Michelin-starred Addison unveils culinary evolution to California gastronomy
This year, Chef/Director William Bradley’s menus have gradually moved away from heavier, French-focused cuisine
For 13 of its 14 years, Addison restaurant identified itself as a contemporary French restaurant. But San Diego’s only Michelin-starred restaurant has been undergoing a quiet but significant evolution in 2020.
In February, founding Chef/Director William Bradley unveiled Addison’s newly decorated dining room, bar and lobby. Heavy maroon draperies and Old World-style paintings were replaced with sheer window coverings that let in more sunlight and lighter-toned paints. In the months since, Bradley has also transitioned the restaurant’s menu away from heavier French dishes to lighter, more localized fare he describes as California gastronomy.
Instead of decadent French gougère pastries to start the meal, Addison diners might now get a cup of hibiscus tea, a welcoming warmup since all of the restaurant’s seating has been outdoors since it reopened in August. One of the dishes on the current 10-course prix-fixe menu is a boule of fresh-baked California sourdough bread. And the parting gift from the kitchen now, instead of, say, a bag of French macarons, is a jar of house-made cherry and toasted coconut granola.
Although French cooking techniques still guide the way food is prepared at Addison, heavy French sauces and preparations have been replaced with lighter, brighter, more acid-forward dishes.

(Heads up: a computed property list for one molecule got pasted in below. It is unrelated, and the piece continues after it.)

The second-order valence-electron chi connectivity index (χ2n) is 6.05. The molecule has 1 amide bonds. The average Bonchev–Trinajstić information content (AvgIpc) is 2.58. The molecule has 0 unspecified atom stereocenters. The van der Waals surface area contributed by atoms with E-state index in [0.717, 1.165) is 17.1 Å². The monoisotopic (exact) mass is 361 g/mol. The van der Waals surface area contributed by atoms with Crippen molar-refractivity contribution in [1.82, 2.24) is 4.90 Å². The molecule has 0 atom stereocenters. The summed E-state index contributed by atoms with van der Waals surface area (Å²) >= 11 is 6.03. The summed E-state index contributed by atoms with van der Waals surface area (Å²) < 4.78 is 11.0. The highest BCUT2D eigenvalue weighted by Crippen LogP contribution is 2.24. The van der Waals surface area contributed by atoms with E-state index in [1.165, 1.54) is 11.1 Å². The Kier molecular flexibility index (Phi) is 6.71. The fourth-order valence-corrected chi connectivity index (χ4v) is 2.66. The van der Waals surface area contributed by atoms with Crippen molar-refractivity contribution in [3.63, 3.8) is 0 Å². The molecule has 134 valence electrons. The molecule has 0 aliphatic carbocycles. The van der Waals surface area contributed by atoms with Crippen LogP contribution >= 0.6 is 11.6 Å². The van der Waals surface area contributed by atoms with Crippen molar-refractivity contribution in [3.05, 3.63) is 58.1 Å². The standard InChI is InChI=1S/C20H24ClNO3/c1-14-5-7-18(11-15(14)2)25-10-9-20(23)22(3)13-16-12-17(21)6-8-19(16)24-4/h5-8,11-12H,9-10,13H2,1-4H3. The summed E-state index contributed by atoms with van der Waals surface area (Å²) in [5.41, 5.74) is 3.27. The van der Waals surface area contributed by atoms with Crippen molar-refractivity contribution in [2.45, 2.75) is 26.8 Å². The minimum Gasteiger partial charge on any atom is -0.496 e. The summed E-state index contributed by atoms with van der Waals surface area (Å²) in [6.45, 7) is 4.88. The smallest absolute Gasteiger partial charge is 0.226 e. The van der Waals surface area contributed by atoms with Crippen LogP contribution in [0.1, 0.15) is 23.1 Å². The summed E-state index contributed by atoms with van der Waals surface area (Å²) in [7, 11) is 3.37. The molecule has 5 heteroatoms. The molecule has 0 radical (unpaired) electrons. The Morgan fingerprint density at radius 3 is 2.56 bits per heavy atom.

“We’ll never stray from the French roots of our techniques, but we want people leaving here feeling very satisfied but not stuffed,” he said. “Food is medicine and we need to feel healthy about what we eat.”
Bradley, 45, said the new California gastronomy focus reflects how his tastes and cooking have evolved since he opened Addison in 2006.
“Why not cook more Californian if I am from California?” said Bradley, who lives in Carmel Valley with his family. “That’s the beauty of living where we’re at. It’s really helping us in creating our own voice. I’m always working hard to be different and I feel now that at my age I’m moving to embrace the California gastronomy. I feel very confident at this time. It’s an evolution of me as a cook.”
Some of the California-grown ingredients Bradley has been working with this year are artichokes, persimmons, pumpkins, yuzu, grapefruit and passion fruit. He has also been influenced by regional Mexican cuisine, like in his current charred chorizo-stuffed mussels. And his new toasted rice custard dessert is his playful take on the horchata he grew up drinking in his hometown of Chula Vista.
“Those flavor profiles are really enriched in my mind,” he said. “I grew up with a lot of friends from Hispanic backgrounds and remember eating their parents’ food and their grandparents’ food. Now, looking back on it, it had a big impact on my palate for things that are warm and cold and crisp and light and very diverse.”
Although the pandemic has impacted Addison this year, Bradley said that since reopening outdoors, business has been steady, with most tables filled most nights. The restaurant always had a large semi-shaded scenic patio with 10 or more feet between tables, but outdoor heaters have been installed to get the restaurant comfortably through the winter months. And as for diners’ thoughts on the new menu focus?
“It’s been going very well,” he said. “People are really enjoying this next chapter and we’re going to continue to really showcase what this area is and how it continues to develop.”
Addison at 5200 Grand Del Mar Way, is open for dinner from 5:30 to 8 p.m. daily. A 10-course tasting menu is $275, a five-course tasting is $185. Wine pairings are extra. Visit addisondelmar.com.
— Pam Kragen is a reporter for The San Diego Union-Tribune
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